Tips for Choosing a Tripod Head

Tips for Choosing a Tripod Head



One of the first accessories many people buy after getting a camera is a tripod, and most of those are the all-in-one kind with three legs on the bottom, and a top part called a head, onto which you mount your camera. Typically these heads feature a handle that juts out from one side that can be tightened or loosened to allow you to change the angle at which your camera is situated. These tripods usually cost about $25 to $50 which makes them quite attractive to photographers looking to invest in some gear to help them take better photos. However, one of their main limitations involves the head: it is usually non-removable, which means you are bound by its constraints, and you may soon discover that your creative sensibilities outstrip the capabilities of the tripods.


All-in-one tripods like this are inexpensive and great for beginners.

I remember the first time I walked into a camera store to look at a some tripod heads and was shocked to find that the sticker price was well beyond what I thought was reasonable. I thought to myself, “Why would anyone spend $150 on a tripod head alone, when a basic tripod could be had for less than half that amount?” Then I looked at the price of tripod legs and just about hit the floor. Over the years I came to realize that the reason these components are so expensive was because they are made of much higher-grade materials and built to specifications that demanding photographers need.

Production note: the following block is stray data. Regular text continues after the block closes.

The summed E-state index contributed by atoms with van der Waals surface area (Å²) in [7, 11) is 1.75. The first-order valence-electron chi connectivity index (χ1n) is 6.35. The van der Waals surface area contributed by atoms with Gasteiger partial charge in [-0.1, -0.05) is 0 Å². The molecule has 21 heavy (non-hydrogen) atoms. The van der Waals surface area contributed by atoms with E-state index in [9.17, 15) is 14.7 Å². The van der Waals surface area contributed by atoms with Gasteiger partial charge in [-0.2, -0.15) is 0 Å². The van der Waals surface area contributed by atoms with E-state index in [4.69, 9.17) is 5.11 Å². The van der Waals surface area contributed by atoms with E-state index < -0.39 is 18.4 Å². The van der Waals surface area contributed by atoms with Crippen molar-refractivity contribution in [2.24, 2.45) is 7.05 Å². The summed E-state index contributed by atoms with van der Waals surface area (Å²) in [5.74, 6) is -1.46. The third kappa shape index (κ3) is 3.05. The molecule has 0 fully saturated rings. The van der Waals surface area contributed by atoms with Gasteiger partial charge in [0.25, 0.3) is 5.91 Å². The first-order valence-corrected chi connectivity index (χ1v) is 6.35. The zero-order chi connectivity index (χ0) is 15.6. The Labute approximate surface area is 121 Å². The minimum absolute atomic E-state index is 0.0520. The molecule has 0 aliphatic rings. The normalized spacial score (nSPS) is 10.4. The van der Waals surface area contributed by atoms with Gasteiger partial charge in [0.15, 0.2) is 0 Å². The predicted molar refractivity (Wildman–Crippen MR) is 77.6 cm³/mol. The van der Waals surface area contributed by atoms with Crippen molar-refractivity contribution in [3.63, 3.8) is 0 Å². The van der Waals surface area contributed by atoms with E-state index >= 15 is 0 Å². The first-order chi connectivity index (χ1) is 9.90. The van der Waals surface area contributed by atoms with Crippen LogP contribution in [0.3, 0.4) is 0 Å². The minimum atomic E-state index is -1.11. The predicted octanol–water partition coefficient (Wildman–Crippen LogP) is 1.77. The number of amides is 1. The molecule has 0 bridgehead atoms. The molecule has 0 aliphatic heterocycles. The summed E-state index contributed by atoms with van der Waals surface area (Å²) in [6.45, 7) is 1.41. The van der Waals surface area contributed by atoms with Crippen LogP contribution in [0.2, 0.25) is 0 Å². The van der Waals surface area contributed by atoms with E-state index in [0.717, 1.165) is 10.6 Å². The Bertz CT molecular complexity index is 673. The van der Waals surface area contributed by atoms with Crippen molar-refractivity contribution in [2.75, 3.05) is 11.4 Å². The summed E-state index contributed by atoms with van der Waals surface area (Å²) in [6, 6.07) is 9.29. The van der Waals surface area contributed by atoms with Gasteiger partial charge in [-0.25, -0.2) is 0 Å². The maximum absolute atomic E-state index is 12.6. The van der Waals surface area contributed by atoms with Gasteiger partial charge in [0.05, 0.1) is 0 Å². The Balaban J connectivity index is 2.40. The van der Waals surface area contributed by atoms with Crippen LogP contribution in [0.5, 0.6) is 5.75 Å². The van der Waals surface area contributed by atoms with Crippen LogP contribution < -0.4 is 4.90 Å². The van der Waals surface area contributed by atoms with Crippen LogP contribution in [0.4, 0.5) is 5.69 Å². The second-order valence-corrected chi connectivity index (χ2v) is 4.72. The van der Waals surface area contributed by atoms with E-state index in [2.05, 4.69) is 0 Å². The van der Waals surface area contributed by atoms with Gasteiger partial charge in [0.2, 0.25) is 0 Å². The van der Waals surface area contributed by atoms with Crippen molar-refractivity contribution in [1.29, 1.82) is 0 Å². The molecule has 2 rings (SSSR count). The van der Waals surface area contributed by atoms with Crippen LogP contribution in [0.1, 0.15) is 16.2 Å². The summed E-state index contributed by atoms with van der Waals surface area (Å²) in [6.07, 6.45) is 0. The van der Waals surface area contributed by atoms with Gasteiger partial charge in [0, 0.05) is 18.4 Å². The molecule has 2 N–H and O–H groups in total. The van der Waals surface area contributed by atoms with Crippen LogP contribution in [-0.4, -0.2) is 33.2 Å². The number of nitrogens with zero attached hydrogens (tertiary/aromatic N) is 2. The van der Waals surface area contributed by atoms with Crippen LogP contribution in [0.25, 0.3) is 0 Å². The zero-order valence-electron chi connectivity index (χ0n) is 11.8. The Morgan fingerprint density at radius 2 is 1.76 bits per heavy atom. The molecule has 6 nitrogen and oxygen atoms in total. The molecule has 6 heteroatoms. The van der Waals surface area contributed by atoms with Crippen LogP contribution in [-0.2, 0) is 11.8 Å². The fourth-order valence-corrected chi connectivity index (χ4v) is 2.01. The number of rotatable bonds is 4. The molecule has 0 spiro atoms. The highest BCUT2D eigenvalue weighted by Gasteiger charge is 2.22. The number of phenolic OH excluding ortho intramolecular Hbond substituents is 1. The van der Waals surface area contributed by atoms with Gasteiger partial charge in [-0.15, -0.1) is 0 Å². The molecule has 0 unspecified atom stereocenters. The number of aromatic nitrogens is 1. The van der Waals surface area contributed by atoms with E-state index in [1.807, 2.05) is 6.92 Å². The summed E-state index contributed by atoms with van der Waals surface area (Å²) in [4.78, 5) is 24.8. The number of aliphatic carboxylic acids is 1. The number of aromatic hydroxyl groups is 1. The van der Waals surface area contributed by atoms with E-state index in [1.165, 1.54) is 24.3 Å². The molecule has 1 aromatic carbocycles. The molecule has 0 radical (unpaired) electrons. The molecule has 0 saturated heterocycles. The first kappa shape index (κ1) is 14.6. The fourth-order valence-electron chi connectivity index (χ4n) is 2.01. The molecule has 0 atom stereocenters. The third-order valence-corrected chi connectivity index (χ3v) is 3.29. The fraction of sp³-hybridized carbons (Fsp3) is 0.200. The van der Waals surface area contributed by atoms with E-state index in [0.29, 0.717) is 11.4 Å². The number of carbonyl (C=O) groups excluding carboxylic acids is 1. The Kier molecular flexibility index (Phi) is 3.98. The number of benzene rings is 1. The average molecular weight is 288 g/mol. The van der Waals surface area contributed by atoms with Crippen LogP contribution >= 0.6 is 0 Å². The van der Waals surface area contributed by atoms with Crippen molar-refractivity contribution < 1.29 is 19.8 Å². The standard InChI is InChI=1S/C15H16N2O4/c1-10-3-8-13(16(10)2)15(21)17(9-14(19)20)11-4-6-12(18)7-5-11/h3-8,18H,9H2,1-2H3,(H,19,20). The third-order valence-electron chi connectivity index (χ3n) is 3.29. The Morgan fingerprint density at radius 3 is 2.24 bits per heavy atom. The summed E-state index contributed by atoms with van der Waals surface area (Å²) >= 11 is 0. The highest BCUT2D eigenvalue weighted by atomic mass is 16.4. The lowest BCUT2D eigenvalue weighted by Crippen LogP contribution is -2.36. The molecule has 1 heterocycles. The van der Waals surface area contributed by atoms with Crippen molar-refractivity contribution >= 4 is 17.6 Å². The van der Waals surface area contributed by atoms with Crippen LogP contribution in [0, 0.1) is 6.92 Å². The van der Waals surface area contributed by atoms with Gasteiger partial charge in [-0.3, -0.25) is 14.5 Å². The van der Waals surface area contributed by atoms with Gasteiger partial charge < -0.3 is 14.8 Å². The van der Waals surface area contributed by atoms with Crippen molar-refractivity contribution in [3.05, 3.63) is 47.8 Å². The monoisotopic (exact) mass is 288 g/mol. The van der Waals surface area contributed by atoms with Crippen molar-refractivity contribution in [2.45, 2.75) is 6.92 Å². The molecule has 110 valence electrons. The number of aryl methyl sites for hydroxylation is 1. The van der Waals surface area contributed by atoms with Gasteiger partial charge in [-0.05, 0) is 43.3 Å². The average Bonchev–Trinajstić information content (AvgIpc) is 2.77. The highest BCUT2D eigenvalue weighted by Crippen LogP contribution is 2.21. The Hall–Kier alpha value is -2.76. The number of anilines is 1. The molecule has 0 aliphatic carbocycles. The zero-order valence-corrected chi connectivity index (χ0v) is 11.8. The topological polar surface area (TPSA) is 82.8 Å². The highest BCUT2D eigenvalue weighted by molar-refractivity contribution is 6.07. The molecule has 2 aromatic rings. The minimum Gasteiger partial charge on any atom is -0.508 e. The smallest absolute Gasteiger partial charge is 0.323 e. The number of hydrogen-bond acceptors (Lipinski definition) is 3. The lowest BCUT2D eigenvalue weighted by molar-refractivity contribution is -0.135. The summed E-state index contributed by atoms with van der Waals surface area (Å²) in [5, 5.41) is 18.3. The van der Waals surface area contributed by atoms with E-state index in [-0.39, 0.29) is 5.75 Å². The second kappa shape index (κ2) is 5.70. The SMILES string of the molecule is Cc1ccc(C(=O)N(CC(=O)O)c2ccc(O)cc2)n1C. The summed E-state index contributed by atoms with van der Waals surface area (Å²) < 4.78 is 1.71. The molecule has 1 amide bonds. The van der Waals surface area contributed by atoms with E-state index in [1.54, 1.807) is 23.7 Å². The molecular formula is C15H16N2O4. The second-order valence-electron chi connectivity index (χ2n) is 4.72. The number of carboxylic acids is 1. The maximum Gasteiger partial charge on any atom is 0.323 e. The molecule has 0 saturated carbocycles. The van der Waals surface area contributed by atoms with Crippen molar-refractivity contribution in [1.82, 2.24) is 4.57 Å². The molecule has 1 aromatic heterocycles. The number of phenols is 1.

When you’re ready to take the step of buying a tripod head and set of legs separately, there are so many options from which to choose it can leave you in a state of confusion with no clear answers. When you’re thinking about spending hundreds of dollars you don’t want to make a bad choice. So, I’m going to take a look at four of the most common types of tripod heads and discuss how they would suit different types of photography. Hopefully it will give you a better idea of what to look for the next time you walk down to your local camera shop, or browse through some of your favorite online photo stores.

Ball Heads